1. A Good Folder Structure

This may be an obvious one, but I've seen some projects that are in shambles and it came mainly from not having set folders to put certain kinds of files in.

I put all my images, storyboards, and such into the resources folder, schemas for CDQ/ruby-xcdm in the default schemas folder, then in the app folder, I have controllers, models, views, delegates, and data_sources folders.

Those last two I don't usually see, and explain why I have them with...

2. Extract Your Delegates and Data Sources

Something I've been doing recently to keep my controllers clean and focused is putting my delegate and data source methods into separate modules, and including them in the controller.

This keeps the controller focused on setting up connections and fairly basic things, while all those extra methods that usually make controllers stupidly massive, are grouped together in the one file for each delegate or data source (including ones I create myself).

For example, if I had a PostsController which was a UITableViewController, and also used alert views, I would have three modules, PostControllerTableViewDataSource, PostControllerTableViewDelegate, and PostControllerAlertViewDelegate. Then it's simple to include them in the controller using include.

The added bonus is if I make them generic enough, I can use them in multiple controllers, or port them over easily to another app.

3. No Spaghetti Code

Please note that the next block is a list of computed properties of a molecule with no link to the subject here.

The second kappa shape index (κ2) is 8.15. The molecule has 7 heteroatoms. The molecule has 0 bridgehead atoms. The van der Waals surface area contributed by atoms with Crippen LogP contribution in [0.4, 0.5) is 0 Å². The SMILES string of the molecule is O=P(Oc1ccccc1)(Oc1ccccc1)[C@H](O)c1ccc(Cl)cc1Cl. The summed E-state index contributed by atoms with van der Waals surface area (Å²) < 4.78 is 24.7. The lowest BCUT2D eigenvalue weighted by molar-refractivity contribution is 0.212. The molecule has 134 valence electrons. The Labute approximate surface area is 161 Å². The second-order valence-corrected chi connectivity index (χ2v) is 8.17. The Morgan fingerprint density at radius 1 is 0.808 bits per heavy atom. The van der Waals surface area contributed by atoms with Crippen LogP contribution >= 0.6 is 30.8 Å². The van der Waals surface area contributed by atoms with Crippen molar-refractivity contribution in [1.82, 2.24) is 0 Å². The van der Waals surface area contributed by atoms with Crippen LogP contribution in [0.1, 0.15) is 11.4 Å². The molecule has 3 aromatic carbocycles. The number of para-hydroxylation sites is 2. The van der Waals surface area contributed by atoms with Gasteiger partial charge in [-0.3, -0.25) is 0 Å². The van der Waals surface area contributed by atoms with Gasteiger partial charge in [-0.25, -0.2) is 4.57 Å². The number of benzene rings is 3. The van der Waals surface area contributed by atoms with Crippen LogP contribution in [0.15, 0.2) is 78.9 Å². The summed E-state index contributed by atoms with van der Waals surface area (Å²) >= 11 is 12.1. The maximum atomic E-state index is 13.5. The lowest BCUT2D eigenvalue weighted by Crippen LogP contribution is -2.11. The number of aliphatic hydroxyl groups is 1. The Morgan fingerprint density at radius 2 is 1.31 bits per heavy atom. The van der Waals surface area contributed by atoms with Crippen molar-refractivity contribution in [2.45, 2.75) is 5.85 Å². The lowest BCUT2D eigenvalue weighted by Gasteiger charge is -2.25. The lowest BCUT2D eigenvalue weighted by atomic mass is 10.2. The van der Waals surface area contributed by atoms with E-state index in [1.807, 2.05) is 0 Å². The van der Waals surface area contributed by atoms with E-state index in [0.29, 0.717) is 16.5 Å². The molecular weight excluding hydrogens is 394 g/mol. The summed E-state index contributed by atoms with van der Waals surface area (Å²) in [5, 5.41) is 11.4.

Another obvious one, but I see most people do this, keep the code for your views, controllers, and models separate, and follow Apple's way for doing MVC.


Let your controller call methods on your views and models, but setup ways for them to tell your controller something. For models, NSNotificationCenter and Key-Value Observing is usually the way to go, and for views, you can choose between delegates, data sources, and target action.

I've got two whole episodes dedicated to explaining this. Delegates & Data Sources and More Delegates, KVO, and Target Action.

Having things correctly separated, and using the correct ways of communication makes testing easier, and makes updates easier, especially if you're going from iPhone only to a universal app.

4. Only Require What You Need

This isn't necessarily for code organisation, but it is something I see people doing a lot. If you're using BubbleWrap or other large libraries, don't just let bundler require it all, because you're adding a very very large amount of bloat to your apps compiled size.

I usually will remove the bundler code from my Rakefile when I start an app, because it then forces me to think about what I actually need, and only require it when I'm going to use it.

With just a few of these large libraries, you will start pushing size limits for non-wifi downloads.

5. Interface Builder is your friend

Last one, and again a persistent problem I see, is people avoiding Xcode and more to the point, Interface Builder.

Storyboards are a great way to not only remove a lot of bloat from your code, but also as a communication tool between you and designers or clients.

You can also take advantage of AutoLayout a bit easier, which is always nice, because even though motion-layout makes it very easy to setup basic layouts, our apps don't always fit within the limitations.

I suggest you get to know how to pragmatically build views, but don't neglect to use Interface Builder.

Your thoughts?

If you have some ways of organising your projects that you reckon could be useful for others to know, send me a tweet with your suggestion to @RubyMotionTV and I'll add a link to the tweet here.